And then Lowe's ERA went up again in 2004. But look again at those other rates; they hardly changed at all. In fact, they're so close let's combine them, and look again:
BB/36 SO/36 HR/36
2002 2.0 5.4 0.51
2003-2004 3.0 4.5 0.67
Which of those lines represents Lowe's "true" ability? Both of them do. There's nothing magical about going back one year, or two years, or three years, or six. The evidence would suggest, however, that the Derek Lowe of 2003 and '04 is more "real" than the Derek Lowe of 2002.
And the real Derek Lowe projected to something like a 4.50 ERA in 2005, had he remained with the Red Sox.
He's not going to remain with the Red Sox. He's going to pitch for the Dodgers, who play in a pitcher's league and a pitcher's ballpark, and will probably feature a better defense than the one behind Lowe last season.
But as another Web wag noted, "Sure, the park and the defense will make him look better. But they would make the cheap guys look better too."
True. The list of pitchers who have superficially benefited from Dodger Stadium is a long one. For Lowe to be worth $9 million per season, there has to be something else (though perhaps not a lot else; remember, we're living in a world where Eric Milton earns $8 million per season).
And if there's a something else, it's the specific, almost freakish sort of pitcher that Lowe is.
He's an extreme groundball pitcher. Last season, Lowe was one of only two major league starters -- the other was the even more extreme Brandon Webb -- who induced more than three times as many groundballs as flyballs.
I don't know about Paul DePodesta, but I know that Billy Beane loves groundballs. Beane has related this fondness to me a number of times over the years. And in Moneyball, when the author asks him if he's concerned about Chad Bradford's religious faith, Beane responds, "No. I'm a believer, too. I just happen to believe in the power of the groundball."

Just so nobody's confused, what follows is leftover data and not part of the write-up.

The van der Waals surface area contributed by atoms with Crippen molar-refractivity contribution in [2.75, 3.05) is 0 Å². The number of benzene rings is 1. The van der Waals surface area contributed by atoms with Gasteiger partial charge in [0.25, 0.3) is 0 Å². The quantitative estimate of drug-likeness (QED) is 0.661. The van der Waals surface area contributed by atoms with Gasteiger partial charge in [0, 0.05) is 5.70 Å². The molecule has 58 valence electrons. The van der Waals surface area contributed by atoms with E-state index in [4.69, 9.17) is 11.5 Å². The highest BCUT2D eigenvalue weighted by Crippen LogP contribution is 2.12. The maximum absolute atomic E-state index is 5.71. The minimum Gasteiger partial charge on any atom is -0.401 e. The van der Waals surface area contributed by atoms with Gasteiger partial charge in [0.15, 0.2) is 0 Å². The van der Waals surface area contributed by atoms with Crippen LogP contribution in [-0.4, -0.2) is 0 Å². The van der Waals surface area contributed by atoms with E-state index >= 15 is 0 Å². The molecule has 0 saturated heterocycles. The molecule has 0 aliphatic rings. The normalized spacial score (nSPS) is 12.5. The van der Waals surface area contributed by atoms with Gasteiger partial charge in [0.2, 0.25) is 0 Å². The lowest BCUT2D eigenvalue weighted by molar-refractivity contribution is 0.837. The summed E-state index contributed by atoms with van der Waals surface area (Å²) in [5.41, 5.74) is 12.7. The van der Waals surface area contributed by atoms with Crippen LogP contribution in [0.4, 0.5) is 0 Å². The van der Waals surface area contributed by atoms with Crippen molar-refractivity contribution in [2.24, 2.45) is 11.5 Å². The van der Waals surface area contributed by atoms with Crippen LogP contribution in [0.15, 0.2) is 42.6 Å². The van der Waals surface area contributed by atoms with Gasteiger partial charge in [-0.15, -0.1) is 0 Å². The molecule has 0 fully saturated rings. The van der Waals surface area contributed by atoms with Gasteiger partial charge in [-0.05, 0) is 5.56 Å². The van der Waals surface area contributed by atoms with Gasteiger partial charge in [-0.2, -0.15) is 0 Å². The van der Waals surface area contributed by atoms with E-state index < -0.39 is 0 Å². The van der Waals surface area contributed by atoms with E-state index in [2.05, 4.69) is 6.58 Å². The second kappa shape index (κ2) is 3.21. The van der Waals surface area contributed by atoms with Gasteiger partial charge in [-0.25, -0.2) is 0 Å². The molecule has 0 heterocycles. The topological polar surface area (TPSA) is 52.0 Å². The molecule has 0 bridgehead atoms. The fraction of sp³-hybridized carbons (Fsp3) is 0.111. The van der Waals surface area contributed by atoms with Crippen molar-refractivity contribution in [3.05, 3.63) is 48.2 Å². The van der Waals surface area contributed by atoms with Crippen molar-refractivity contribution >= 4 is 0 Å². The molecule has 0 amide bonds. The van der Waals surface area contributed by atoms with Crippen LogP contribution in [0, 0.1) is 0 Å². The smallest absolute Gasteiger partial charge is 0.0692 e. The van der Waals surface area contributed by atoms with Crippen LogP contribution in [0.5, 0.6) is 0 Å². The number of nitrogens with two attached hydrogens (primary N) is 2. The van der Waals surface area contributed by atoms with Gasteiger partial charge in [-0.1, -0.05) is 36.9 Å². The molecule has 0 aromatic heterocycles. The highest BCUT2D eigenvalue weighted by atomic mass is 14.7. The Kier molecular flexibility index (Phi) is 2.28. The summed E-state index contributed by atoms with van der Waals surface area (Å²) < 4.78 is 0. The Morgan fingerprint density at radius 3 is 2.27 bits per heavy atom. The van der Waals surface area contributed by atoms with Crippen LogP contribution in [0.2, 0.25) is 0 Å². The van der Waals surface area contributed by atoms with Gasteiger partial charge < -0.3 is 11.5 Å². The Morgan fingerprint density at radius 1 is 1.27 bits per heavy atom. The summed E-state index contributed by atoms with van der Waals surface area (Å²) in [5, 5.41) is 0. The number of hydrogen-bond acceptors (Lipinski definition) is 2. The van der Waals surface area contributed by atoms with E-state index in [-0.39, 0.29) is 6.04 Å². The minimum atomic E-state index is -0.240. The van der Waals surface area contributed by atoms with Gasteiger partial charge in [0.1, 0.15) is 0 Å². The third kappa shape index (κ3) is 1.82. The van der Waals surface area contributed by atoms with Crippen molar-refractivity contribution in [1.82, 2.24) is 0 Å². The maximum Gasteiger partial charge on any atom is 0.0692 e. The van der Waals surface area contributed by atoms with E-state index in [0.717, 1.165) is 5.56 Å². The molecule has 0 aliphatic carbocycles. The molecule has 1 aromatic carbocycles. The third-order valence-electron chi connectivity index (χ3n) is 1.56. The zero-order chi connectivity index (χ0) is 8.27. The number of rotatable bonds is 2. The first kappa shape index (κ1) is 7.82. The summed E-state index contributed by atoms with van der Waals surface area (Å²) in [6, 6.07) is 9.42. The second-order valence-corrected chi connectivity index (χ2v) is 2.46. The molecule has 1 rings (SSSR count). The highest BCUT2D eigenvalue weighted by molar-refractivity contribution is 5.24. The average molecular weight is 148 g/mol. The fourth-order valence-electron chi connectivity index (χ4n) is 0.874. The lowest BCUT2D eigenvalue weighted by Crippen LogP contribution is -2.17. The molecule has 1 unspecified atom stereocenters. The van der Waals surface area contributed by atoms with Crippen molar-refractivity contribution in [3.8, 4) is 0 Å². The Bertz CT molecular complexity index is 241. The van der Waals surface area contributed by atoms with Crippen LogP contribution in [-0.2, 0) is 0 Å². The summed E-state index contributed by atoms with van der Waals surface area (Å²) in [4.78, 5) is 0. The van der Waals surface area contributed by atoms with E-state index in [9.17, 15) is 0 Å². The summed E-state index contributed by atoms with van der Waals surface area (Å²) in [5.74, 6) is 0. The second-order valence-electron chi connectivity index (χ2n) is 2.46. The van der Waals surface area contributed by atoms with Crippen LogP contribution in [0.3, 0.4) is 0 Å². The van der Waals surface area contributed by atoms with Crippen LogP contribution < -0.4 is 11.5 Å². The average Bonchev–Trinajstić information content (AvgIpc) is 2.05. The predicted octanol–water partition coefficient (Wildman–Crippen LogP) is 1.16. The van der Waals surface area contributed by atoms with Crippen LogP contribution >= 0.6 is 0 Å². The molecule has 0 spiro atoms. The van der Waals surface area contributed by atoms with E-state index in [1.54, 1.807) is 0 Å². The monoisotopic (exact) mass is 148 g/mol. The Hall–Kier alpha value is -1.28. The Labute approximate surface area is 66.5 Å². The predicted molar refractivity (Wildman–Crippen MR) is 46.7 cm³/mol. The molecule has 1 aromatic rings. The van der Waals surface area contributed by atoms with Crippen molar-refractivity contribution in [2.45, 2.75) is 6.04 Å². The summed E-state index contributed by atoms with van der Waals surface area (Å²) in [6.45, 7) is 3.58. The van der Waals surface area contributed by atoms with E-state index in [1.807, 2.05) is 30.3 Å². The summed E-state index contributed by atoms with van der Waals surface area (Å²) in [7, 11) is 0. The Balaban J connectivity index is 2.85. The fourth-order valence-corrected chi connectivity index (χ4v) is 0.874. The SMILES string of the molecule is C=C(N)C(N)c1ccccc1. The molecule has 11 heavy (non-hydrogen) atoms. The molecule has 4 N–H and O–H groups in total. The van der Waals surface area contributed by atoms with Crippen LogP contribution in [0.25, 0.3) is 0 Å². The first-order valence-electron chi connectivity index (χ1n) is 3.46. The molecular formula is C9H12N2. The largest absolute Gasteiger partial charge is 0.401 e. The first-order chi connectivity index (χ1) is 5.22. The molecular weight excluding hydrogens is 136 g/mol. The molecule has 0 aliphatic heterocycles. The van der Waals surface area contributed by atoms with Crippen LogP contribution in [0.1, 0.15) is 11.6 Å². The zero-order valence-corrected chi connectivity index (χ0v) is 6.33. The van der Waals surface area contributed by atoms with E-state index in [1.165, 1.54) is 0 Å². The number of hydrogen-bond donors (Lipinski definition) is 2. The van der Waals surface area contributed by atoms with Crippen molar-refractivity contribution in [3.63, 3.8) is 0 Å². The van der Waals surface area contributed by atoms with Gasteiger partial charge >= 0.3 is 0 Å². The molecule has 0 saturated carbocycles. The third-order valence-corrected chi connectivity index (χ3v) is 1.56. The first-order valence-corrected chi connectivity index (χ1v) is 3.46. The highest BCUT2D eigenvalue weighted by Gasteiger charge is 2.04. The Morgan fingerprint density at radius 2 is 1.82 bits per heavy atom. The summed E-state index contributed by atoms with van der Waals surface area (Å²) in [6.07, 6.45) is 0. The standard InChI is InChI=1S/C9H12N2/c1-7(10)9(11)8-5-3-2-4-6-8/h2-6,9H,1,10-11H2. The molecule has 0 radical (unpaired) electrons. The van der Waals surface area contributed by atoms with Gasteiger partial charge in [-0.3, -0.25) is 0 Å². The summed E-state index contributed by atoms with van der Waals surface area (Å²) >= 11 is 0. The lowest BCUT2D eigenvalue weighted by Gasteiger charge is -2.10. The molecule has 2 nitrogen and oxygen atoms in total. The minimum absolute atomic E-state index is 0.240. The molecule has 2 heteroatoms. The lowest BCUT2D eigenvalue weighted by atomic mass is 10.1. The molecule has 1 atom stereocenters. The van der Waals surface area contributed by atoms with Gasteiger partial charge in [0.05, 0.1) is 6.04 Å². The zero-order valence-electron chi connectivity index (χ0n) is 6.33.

But it can't just be the groundballs. You don't spend $36 million on a groundball pitcher unless he's Tim Hudson. No, I think it's Lowe's special ability to avoid home runs; last season he ranked third in the American League among starting pitchers.
Dodger Stadium, as noted above, is a pitcher's park. Has been a pitcher's park since Sandy Koufax was a young man. What it's not is tough on power hitters; over the last three seasons, Dodger Stadium's been one of the easier home-run parks in the National League. So why is it a pitcher's park? Because it just crushes doubles, triples, and batting average in general. Remove home runs from the equation, and Dodger Stadium is the pitcher-friendliest park in the league.
Derek Lowe removes home runs. The ballpark removes everything else. And suddenly we're looking at a pitcher who might, with just average luck and a good defense, post an ERA in the 3.50 range. Can he do that for all four seasons on his contract? Lowe's never been hurt, and started 98 games in his three seasons as a starter with the Red Sox.
It's a lot of theory, I know. Paul DePodesta's been working on his theory for five or six years, and I've been working on mine for three days. Some of you will suggest that I'm working as DePodesta's apologist. I'm not. But I do know DePodesta well enough to know that he's done his due diligence, and the results tell him that Derek Lowe is likely to be a good pitcher for the next few years. And since Paul won't let me rifle through his hard drive, I'm just doing the best I can. Like you, I'll be surprised if Lowe wins more than 50 games over the four seasons of his contract. But you have to admit, it's a fascinating experiment. Not to mention a costly one.
Senior writer Rob Neyer writes for Insider two or three times per week during the offseason. To offer criticism, praise, or anything in between, send e-mail to mailto:firstname.lastname@example.org